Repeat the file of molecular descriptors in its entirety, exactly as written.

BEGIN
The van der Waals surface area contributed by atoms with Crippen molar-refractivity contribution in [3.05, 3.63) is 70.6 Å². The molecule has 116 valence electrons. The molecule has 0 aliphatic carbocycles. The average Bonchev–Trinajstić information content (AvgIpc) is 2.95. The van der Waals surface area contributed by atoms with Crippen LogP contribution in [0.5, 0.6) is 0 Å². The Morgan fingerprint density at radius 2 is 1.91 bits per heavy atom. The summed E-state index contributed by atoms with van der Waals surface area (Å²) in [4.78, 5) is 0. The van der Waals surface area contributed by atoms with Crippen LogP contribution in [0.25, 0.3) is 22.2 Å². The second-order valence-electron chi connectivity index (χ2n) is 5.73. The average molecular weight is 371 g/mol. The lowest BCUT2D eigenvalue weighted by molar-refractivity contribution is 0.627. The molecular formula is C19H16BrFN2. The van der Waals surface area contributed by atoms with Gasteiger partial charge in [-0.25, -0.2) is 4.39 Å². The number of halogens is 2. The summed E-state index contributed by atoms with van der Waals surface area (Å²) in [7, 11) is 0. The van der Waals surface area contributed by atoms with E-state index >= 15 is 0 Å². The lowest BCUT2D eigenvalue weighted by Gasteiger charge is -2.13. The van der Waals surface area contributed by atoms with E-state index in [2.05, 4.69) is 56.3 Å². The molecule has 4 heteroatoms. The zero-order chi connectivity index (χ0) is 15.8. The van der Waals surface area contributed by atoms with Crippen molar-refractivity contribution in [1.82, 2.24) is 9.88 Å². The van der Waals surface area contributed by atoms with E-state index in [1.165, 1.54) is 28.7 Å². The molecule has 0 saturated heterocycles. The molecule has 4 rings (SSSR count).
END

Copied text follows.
The van der Waals surface area contributed by atoms with Crippen molar-refractivity contribution in [3.05, 3.63) is 70.6 Å². The molecule has 116 valence electrons. The molecule has 0 aliphatic carbocycles. The average Bonchev–Trinajstić information content (AvgIpc) is 2.95. The van der Waals surface area contributed by atoms with Crippen LogP contribution in [0.5, 0.6) is 0 Å². The Morgan fingerprint density at radius 2 is 1.91 bits per heavy atom. The summed E-state index contributed by atoms with van der Waals surface area (Å²) in [4.78, 5) is 0. The van der Waals surface area contributed by atoms with Crippen LogP contribution in [0.25, 0.3) is 22.2 Å². The second-order valence-electron chi connectivity index (χ2n) is 5.73. The average molecular weight is 371 g/mol. The lowest BCUT2D eigenvalue weighted by molar-refractivity contribution is 0.627. The molecular formula is C19H16BrFN2. The van der Waals surface area contributed by atoms with Gasteiger partial charge in [-0.25, -0.2) is 4.39 Å². The number of halogens is 2. The summed E-state index contributed by atoms with van der Waals surface area (Å²) in [7, 11) is 0. The van der Waals surface area contributed by atoms with E-state index >= 15 is 0 Å². The lowest BCUT2D eigenvalue weighted by Gasteiger charge is -2.13. The van der Waals surface area contributed by atoms with E-state index in [2.05, 4.69) is 56.3 Å². The molecule has 4 heteroatoms. The zero-order chi connectivity index (χ0) is 15.8. The van der Waals surface area contributed by atoms with Crippen molar-refractivity contribution in [1.82, 2.24) is 9.88 Å². The van der Waals surface area contributed by atoms with E-state index in [1.165, 1.54) is 28.7 Å². The molecule has 0 saturated heterocycles. The molecule has 4 rings (SSSR count).